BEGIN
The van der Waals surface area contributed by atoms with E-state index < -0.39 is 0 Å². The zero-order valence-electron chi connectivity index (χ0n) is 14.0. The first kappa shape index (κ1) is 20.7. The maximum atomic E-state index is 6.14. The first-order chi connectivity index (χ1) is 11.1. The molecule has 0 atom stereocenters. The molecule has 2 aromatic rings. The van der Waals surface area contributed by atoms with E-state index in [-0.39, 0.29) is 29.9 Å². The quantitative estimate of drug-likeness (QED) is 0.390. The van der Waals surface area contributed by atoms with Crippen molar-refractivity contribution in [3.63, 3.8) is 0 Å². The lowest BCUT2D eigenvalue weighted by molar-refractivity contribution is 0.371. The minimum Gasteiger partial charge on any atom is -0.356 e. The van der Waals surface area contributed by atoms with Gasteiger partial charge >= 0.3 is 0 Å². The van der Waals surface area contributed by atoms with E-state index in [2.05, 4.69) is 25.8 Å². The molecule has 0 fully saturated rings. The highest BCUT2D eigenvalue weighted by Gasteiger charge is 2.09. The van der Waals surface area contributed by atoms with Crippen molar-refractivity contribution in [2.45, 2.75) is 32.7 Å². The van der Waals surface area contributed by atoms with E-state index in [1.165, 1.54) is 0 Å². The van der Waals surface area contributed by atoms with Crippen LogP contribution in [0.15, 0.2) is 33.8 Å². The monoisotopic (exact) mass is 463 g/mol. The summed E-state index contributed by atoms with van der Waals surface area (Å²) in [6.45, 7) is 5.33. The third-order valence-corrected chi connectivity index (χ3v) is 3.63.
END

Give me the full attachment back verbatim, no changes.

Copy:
The van der Waals surface area contributed by atoms with E-state index < -0.39 is 0 Å². The zero-order valence-electron chi connectivity index (χ0n) is 14.0. The first kappa shape index (κ1) is 20.7. The maximum atomic E-state index is 6.14. The first-order chi connectivity index (χ1) is 11.1. The molecule has 0 atom stereocenters. The molecule has 2 aromatic rings. The van der Waals surface area contributed by atoms with E-state index in [-0.39, 0.29) is 29.9 Å². The quantitative estimate of drug-likeness (QED) is 0.390. The van der Waals surface area contributed by atoms with Crippen molar-refractivity contribution in [3.63, 3.8) is 0 Å². The lowest BCUT2D eigenvalue weighted by molar-refractivity contribution is 0.371. The minimum Gasteiger partial charge on any atom is -0.356 e. The van der Waals surface area contributed by atoms with Gasteiger partial charge >= 0.3 is 0 Å². The van der Waals surface area contributed by atoms with E-state index in [2.05, 4.69) is 25.8 Å². The molecule has 0 fully saturated rings. The highest BCUT2D eigenvalue weighted by Gasteiger charge is 2.09. The van der Waals surface area contributed by atoms with Crippen molar-refractivity contribution in [2.45, 2.75) is 32.7 Å². The van der Waals surface area contributed by atoms with E-state index in [1.165, 1.54) is 0 Å². The van der Waals surface area contributed by atoms with Crippen LogP contribution in [0.15, 0.2) is 33.8 Å². The monoisotopic (exact) mass is 463 g/mol. The summed E-state index contributed by atoms with van der Waals surface area (Å²) in [6.45, 7) is 5.33. The third-order valence-corrected chi connectivity index (χ3v) is 3.63.